Bartle's killer category should be distinguished from griefing, although one can stem from the other. Killers seek the thrill of direct competition. Most enjoy knowing where their skills rank in comparison to others. A mature killer will enjoy a challenge on an even playing field. Usually the less mature killer will want to have an unfair advantage over other players. Ed "Taugrim" Park, someone I consider to be a mature killer, used to intentionally play either underdog classes or factions just so that he could show that that class or faction isn't as bad off as people were led to believe. Griefers will want to show their superiority by picking fights only with under-leveled or under-geared players, or at very worst, they hack the game. Obviously, MMOs should cater to the mature killer and not the griefer.
Star Wars: The Old Republic started on the right track when it introduced the latest bit of PvP armor. I don't like the idea of a PvP stat, but I understand why games like SWTOR separate PvP and PvE that way. When you look at the stats in the two different tiers of PvP gear, you will notice that expertise caps out at 2018, and there is less than 10% difference in all other stats; most of the time it's less than 5%. This means the even at the lower tier, players have only a small amount of disparity to overcome. This makes PvP less about gear and more about skill, the way killers like it.
Unfortunately, SWTOR loses points for making ranked PvP only arena PvP, which is all about death match and more about the individual class and skill level. Although I'd be OK with the individual skill level part, not all classes are made equally. Certain classes, like Shadow tanks and Operative healers, outshine the other classes in this particular type of gameplay. I don't have any solid evidence; it's just my perception. However, after a few weeks of Season One, I will have evidence because of the newly implemented leaderboards.
I mentioned earlier that killers enjoy the thrill of direct competition. They also like some sort of evidence that they actually are the best or are better than someone else. And to BioWare's credit, killers will be able to judge themselves against other killers on the leaderboards. Although I believe certain classes perform better, BioWare announced last week that the leaderboards will allow players to see how they compare to not just everyone but to those in their particular class. (I'm assuming that means advanced class, but Systems Designer Rob Hinkle did say "class" not "advanced class.")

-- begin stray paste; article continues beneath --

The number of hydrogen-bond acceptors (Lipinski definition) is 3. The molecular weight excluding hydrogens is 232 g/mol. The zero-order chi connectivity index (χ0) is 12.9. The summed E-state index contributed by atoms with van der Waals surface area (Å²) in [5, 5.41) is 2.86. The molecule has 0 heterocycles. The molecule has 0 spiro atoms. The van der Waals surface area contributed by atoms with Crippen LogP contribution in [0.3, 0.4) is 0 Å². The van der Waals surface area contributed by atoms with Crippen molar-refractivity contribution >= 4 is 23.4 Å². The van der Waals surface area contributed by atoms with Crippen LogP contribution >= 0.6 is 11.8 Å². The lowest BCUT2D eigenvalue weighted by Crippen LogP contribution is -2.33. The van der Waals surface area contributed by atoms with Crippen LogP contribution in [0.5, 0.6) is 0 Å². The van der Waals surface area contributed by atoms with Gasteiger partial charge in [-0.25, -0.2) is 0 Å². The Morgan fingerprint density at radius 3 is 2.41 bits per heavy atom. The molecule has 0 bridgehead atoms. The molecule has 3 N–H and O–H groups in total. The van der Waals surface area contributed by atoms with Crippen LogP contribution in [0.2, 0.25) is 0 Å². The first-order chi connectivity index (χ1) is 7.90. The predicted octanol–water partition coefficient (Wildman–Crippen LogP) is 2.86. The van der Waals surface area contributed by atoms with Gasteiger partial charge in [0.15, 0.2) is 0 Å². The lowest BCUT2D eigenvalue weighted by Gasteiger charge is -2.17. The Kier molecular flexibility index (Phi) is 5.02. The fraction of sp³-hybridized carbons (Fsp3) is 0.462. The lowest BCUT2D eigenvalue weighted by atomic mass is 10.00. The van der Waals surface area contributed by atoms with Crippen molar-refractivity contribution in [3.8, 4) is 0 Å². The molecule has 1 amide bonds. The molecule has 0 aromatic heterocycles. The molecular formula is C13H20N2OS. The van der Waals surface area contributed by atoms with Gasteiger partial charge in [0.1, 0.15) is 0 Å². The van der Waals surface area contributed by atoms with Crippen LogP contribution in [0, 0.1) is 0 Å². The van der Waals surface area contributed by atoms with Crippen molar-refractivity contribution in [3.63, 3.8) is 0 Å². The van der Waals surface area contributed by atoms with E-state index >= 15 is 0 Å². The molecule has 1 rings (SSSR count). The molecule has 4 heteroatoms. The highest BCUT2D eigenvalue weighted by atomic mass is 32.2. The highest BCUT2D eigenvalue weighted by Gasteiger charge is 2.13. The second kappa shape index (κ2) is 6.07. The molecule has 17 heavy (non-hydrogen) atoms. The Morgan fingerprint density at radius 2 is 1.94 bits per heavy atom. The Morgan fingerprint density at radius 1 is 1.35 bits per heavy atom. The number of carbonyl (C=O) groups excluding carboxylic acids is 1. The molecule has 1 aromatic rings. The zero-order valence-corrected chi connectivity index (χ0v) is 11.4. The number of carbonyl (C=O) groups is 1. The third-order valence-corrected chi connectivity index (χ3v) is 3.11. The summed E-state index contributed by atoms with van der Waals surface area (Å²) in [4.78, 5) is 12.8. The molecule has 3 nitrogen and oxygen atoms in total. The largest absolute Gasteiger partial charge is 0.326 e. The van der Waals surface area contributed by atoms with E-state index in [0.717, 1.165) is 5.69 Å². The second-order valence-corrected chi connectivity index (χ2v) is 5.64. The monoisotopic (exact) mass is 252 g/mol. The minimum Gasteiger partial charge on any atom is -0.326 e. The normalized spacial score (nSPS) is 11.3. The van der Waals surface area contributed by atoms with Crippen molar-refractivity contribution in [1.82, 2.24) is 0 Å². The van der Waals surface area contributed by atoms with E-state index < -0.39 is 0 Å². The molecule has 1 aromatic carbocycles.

The leaderboards alone would raise SWTOR's killer grade from an F to a D. Assuming the Elo system in ranked PvP works properly and the proposed balances in 2.5 actually make real changes to certain underpowered classes, then the grade might raise even further. Although I have high hopes, I want to keep my expectations low so I'm not disappointed. It might be possible for SWTOR PvP to even raise itself up to a C or B.
The B grade might be more likely if Galactic Starfighter works well. Obviously, there are many ways for a venture like this to fail, but the idea of a PvP zone that is in no way related to the rest of the game does make things interesting.
As I was talking to my friend, a huge supporter of Star Wars Galaxies: Jump to Lightspeed, we talked about how there was no PvE side to the space game in SWTOR. He believed that it was a good that there wasn't any PvE side, which surprised me a bit because of his support for the previous Star Wars space game. He explained that many of the issues we have in the ground game result because the developers are constantly having to balance PvP abilities with PvE abilities, thus weakening both. Neither the PvP game nor the PvE game can live up its full potential because of the constant struggle between the playstyles. With Galactic Starfighter being its own entity, there is no need to attempt to balance it against any other part of the game.
I don't know that SWTOR will ever earn an A in PvP, but for the moment the game seems to be headed in the right direction. Hopefully, we will continue to see improvements, which I believe is one of the greatest parts of playing MMOs. If the game is good when it launches, then over time, it stands a chance to get even better.
The Hyperspace Beacon by Larry Everett is your weekly guide to the vast galaxy of Star Wars: The Old Republic, currently in production by BioWare. If you have comments or suggestions for the column, send a transmission to firstname.lastname@example.org. Now strap yourself in, kid -- we gotta make the jump to hyperspace!